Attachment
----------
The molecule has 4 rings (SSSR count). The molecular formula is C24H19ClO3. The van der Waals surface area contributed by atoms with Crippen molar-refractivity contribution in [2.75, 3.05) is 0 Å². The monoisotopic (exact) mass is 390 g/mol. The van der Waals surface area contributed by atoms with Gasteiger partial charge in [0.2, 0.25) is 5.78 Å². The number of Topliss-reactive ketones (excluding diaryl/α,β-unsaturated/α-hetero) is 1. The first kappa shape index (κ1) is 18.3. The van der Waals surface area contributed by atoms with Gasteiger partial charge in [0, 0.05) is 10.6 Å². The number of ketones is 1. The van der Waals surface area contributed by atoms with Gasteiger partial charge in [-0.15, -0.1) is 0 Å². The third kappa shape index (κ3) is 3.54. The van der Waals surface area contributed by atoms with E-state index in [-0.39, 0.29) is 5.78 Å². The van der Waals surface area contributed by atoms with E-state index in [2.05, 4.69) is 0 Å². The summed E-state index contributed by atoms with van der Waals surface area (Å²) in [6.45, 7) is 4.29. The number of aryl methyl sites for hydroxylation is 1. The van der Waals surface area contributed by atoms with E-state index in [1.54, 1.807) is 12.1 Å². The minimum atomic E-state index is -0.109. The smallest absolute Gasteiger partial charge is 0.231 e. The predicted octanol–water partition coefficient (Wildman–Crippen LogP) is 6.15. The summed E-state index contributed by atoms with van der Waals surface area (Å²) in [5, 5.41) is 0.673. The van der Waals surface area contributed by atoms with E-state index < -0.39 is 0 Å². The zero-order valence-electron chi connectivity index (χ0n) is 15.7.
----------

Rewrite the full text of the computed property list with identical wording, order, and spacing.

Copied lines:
The molecule has 4 rings (SSSR count). The molecular formula is C24H19ClO3. The van der Waals surface area contributed by atoms with Crippen molar-refractivity contribution in [2.75, 3.05) is 0 Å². The monoisotopic (exact) mass is 390 g/mol. The van der Waals surface area contributed by atoms with Gasteiger partial charge in [0.2, 0.25) is 5.78 Å². The number of Topliss-reactive ketones (excluding diaryl/α,β-unsaturated/α-hetero) is 1. The first kappa shape index (κ1) is 18.3. The van der Waals surface area contributed by atoms with Gasteiger partial charge in [0, 0.05) is 10.6 Å². The number of ketones is 1. The van der Waals surface area contributed by atoms with Gasteiger partial charge in [-0.15, -0.1) is 0 Å². The third kappa shape index (κ3) is 3.54. The van der Waals surface area contributed by atoms with E-state index in [-0.39, 0.29) is 5.78 Å². The van der Waals surface area contributed by atoms with E-state index in [2.05, 4.69) is 0 Å². The summed E-state index contributed by atoms with van der Waals surface area (Å²) in [6.45, 7) is 4.29. The number of aryl methyl sites for hydroxylation is 1. The van der Waals surface area contributed by atoms with E-state index in [1.54, 1.807) is 12.1 Å². The minimum atomic E-state index is -0.109. The smallest absolute Gasteiger partial charge is 0.231 e. The predicted octanol–water partition coefficient (Wildman–Crippen LogP) is 6.15. The summed E-state index contributed by atoms with van der Waals surface area (Å²) in [5, 5.41) is 0.673. The van der Waals surface area contributed by atoms with E-state index < -0.39 is 0 Å². The zero-order valence-electron chi connectivity index (χ0n) is 15.7.